It prescribes a specific timetable that will provide the industry with the necessary time to gradually convert existing 1.6-gpf models to high-efficiency models.
Phase-in begins in 2010 and requires an increasing percentage of models to be high efficiency during a four-year period. It requires 100 percent of models be high-efficiency toilets and urinals by January 2014.
Significant investment by every manufacturer is called for. However, the timetable of AB 715 “acknowledges the technological challenges and capital costs required to develop designs and construct new tooling for all of the configurations, in order to transform entire product lines to successfully perform using at least 20 percent less water,” according to PMI.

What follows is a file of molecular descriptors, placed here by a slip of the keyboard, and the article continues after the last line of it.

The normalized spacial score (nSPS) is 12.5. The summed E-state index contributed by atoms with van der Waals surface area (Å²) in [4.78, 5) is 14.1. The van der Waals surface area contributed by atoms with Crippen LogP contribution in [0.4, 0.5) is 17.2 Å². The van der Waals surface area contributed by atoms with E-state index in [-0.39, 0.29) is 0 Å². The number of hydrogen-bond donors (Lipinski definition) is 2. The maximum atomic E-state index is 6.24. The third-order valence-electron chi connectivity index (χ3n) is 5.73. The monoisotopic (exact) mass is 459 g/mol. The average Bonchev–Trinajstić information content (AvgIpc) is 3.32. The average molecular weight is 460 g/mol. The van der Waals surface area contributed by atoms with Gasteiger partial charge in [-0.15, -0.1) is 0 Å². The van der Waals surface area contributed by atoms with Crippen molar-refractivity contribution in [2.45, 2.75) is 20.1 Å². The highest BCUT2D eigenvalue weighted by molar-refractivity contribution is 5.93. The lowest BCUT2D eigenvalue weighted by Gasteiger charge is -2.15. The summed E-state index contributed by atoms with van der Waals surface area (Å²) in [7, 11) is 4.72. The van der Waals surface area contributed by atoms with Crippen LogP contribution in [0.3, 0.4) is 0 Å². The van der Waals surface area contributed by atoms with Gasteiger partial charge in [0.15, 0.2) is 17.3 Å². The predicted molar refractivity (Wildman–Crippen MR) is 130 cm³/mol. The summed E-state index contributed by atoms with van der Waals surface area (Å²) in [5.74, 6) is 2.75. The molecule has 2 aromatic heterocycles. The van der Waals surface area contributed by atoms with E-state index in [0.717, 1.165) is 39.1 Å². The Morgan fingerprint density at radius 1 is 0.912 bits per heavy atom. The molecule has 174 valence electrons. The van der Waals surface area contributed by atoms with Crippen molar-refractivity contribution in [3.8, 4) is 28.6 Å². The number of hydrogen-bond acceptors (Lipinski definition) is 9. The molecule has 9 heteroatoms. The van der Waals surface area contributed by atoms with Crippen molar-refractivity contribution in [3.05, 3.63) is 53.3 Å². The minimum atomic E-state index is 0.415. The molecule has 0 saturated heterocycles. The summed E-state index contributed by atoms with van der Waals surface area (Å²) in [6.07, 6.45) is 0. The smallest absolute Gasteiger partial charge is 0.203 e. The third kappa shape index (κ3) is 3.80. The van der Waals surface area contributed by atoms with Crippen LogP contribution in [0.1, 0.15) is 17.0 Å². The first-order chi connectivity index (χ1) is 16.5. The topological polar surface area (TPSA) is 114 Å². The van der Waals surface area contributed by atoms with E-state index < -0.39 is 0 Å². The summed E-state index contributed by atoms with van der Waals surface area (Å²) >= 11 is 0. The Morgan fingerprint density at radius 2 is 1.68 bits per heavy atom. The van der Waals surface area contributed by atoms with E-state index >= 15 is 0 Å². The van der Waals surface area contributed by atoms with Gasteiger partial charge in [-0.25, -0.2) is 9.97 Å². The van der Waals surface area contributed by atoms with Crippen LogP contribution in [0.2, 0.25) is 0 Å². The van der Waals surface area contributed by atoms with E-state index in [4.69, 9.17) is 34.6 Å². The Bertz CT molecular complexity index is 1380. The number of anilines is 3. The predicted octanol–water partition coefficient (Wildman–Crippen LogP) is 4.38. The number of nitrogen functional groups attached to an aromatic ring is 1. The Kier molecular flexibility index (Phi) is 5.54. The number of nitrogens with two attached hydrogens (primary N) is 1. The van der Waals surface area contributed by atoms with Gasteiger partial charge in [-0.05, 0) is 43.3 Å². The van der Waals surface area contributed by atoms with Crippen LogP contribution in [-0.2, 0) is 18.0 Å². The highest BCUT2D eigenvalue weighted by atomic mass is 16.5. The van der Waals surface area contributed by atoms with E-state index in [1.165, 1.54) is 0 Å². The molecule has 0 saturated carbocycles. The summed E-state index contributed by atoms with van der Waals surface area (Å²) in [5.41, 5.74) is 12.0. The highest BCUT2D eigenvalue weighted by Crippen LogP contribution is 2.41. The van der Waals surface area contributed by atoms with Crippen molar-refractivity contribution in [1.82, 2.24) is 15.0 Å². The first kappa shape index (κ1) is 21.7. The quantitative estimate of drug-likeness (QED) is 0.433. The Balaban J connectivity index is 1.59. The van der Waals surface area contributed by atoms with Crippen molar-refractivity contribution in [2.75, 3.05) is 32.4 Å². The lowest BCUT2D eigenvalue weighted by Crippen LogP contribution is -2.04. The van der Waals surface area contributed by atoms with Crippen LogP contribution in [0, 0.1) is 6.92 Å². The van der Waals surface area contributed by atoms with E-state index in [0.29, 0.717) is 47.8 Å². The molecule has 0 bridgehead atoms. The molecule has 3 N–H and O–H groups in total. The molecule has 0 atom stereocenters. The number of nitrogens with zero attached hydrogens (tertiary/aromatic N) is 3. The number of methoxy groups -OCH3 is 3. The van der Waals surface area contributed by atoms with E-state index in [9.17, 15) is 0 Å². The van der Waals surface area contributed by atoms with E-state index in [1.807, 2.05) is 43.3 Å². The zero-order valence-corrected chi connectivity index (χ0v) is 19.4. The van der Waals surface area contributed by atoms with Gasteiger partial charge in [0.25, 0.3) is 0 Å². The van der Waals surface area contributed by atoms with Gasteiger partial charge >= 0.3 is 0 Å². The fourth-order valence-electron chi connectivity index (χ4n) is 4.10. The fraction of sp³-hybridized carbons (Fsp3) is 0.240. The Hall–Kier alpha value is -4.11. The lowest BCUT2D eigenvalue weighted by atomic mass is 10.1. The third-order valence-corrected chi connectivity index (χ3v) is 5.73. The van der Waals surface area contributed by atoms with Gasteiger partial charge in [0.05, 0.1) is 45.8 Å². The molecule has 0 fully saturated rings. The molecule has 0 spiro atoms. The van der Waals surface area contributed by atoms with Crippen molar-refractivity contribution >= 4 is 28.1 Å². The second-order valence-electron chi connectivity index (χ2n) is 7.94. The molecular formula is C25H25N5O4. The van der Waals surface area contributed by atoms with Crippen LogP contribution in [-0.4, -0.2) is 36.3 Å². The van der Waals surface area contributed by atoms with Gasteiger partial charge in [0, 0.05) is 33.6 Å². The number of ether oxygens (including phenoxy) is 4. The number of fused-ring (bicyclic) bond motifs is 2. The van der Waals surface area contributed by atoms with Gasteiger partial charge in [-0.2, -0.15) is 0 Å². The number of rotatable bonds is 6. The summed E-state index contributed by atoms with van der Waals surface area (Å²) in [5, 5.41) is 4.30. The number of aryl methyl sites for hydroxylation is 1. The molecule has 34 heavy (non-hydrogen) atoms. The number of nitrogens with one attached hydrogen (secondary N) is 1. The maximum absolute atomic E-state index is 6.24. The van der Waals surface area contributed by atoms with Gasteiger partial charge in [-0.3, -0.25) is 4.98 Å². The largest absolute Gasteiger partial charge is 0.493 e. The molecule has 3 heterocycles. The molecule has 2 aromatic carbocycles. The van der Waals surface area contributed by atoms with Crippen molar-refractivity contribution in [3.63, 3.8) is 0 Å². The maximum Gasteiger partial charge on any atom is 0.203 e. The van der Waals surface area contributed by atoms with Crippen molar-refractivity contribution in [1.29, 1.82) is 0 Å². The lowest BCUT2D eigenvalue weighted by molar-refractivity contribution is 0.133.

“This plan is sound and enforceable,” said Jerry Desmond, a California lobbyist with PMI. “And it will avoid a repeat of the performance problems experienced in the early days of 1.6-gpf toilets when that standard was prematurely mandated.”
PMI has stated it is encouraging the AB 715 market transition plan be implemented in other states, as well as at the federal level.